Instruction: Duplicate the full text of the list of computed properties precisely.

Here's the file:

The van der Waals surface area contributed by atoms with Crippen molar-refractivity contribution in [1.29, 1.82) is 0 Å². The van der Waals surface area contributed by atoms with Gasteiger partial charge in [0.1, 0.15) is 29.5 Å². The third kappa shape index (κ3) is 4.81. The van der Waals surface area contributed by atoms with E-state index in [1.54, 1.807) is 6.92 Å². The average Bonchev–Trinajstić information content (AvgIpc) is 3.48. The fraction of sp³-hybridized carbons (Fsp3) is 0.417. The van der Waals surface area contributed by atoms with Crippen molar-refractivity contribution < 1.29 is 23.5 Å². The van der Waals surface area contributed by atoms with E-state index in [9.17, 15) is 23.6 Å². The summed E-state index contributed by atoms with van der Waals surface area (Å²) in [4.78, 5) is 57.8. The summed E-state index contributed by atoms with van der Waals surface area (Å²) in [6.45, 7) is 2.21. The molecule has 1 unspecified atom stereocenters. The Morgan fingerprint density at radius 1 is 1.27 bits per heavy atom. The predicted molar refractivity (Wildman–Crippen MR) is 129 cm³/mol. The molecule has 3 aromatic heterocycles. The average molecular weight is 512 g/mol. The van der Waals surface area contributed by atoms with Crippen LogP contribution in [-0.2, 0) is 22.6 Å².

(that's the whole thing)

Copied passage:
The van der Waals surface area contributed by atoms with Crippen molar-refractivity contribution in [1.29, 1.82) is 0 Å². The van der Waals surface area contributed by atoms with Gasteiger partial charge in [0.1, 0.15) is 29.5 Å². The third kappa shape index (κ3) is 4.81. The van der Waals surface area contributed by atoms with E-state index in [1.54, 1.807) is 6.92 Å². The average Bonchev–Trinajstić information content (AvgIpc) is 3.48. The fraction of sp³-hybridized carbons (Fsp3) is 0.417. The van der Waals surface area contributed by atoms with Crippen molar-refractivity contribution < 1.29 is 23.5 Å². The van der Waals surface area contributed by atoms with E-state index in [9.17, 15) is 23.6 Å². The summed E-state index contributed by atoms with van der Waals surface area (Å²) in [4.78, 5) is 57.8. The summed E-state index contributed by atoms with van der Waals surface area (Å²) in [6.45, 7) is 2.21. The molecule has 1 unspecified atom stereocenters. The Morgan fingerprint density at radius 1 is 1.27 bits per heavy atom. The predicted molar refractivity (Wildman–Crippen MR) is 129 cm³/mol. The molecule has 3 aromatic heterocycles. The average molecular weight is 512 g/mol. The van der Waals surface area contributed by atoms with Crippen LogP contribution in [-0.2, 0) is 22.6 Å².